Nomadland: Surviving America in the 21st Century
© 2017 Jessica Bruder
America has always been a nation on the move, but some people take that more literally than others. Nomadland takes us into the aftermath of the great recession, as the collapse of the housing market and serial firm closures crushed hopes for a secure future and reduced many to poverty. Some took to the road, and became part of a growing migrant community, of adults who live in vans and RVs and chase seasonal employment, from strawberry harvests in the summer to Amazon holiday crunches in the late fall. Although not everyone who chooses the Van Life is a victim of the great recession, Bruder makes that population her focus, with eye-opening results.
The van life has distinct advantages for those in a bind — allowing nomads to drastically reduce their expenses, to the point that many become debt free.The constant traveling allows for daily variation, and unique recreational opportunities, including massive rallies and trade meets where RVers and van-dwellers mix with old friends. Against this there are the challenges: the usual road hazards, of course, in addition to often punishing work, varied as it is. Vehicle breakdowns are far more serious, as putting a van in the shop means being homeless for a few days. For those are still financially unstable, a mechanical failure can be catastrophically disruptive. Although many van-dwellers embrace their status as people who flit on the margins, bidding a sweet farewell to the rat race and daily tedium, others regard their transition into the life as a fall from grace.. Particularly sobering, when a reader visits all these stories, is the idea that this kind of poverty can happen to most everyone: many van-dwellers held very comfortable upper-middle class positions before they encountered disaster.
Nomadland has an entertaining veer-and-lurch narrative: Jessica Bruder desperately wants to write about how the great recession and prolonged economic despair is turning millions of Americans into a perpetual migrant underclass, plug-in workers who appear and disappear at at the convenience of Big Bad Corporations’ logistics departments. Her particular subjects are foisted into the van and RV life because of financial woes, like the recession or being looted in divorces. Something happens to these people on the road, though, including Bruder’s star subject Linda. By necessity, they economize and minimize, and are compelled to focus only on what’s important; the mental fog from day to day distractions disappears. The same circumstances also compel them to become increasingly self-reliant, as they effect repairs on their own or create workarounds to various problems they encounter. The result is a growing sense of freedom and empowerment: they suddenly become not economic losers, but creative rebels who have through ingenuity and a willingness to to take chances, found a way to escape the rat race. Time and again Bruder returns to the poor-victims narrative, only for it derailed by the obvious pleasure and meaning that these migrants are finding in their new life, despite its challenges and difficulties.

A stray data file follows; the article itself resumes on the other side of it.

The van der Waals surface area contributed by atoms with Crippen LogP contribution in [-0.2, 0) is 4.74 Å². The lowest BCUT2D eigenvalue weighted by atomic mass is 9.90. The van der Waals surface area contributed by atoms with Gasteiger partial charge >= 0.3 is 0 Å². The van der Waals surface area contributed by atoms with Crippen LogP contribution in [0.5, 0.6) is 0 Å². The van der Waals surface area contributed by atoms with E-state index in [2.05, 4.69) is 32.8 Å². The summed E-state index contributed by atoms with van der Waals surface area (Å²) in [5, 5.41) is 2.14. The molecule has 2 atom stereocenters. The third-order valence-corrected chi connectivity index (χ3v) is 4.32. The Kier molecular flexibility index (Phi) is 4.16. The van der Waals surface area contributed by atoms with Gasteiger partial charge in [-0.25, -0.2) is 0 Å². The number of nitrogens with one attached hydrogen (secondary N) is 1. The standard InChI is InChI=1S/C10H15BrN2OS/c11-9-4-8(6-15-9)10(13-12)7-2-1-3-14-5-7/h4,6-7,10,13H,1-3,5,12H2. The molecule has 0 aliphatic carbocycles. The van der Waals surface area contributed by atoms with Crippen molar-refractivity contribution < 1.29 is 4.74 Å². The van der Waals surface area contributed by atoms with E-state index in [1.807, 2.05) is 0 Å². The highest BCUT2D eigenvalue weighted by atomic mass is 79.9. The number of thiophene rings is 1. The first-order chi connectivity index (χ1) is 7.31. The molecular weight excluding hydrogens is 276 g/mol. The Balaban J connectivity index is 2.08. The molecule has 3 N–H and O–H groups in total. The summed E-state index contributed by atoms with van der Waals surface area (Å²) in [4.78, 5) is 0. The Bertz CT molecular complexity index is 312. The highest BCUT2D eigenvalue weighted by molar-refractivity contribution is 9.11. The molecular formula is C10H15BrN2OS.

Howevermuch Bruder and her subjects wrestle over the story being told, there’s no denying that Bruder was seriously committed to the work at hand. She spends at least three years engaged in active research, at first living in a tent in migrant communities but then upgrading to a van of her own so she can fully participate in the life. She knows both the first-timer’s fear at stealth-camping, and the pain of long hours at an Amazon fulfillment center. Although she most assuredly meets van-dwellers who are markedly different from her, her compassion for the plight of those struggling to recover from setbacks never falters — and it is that concern that makes her chronic attempts to steer the narrative back to misery and away from the undeniable freedom these people have found, generally forgivable. Nomadland is absolutely fascinating reading.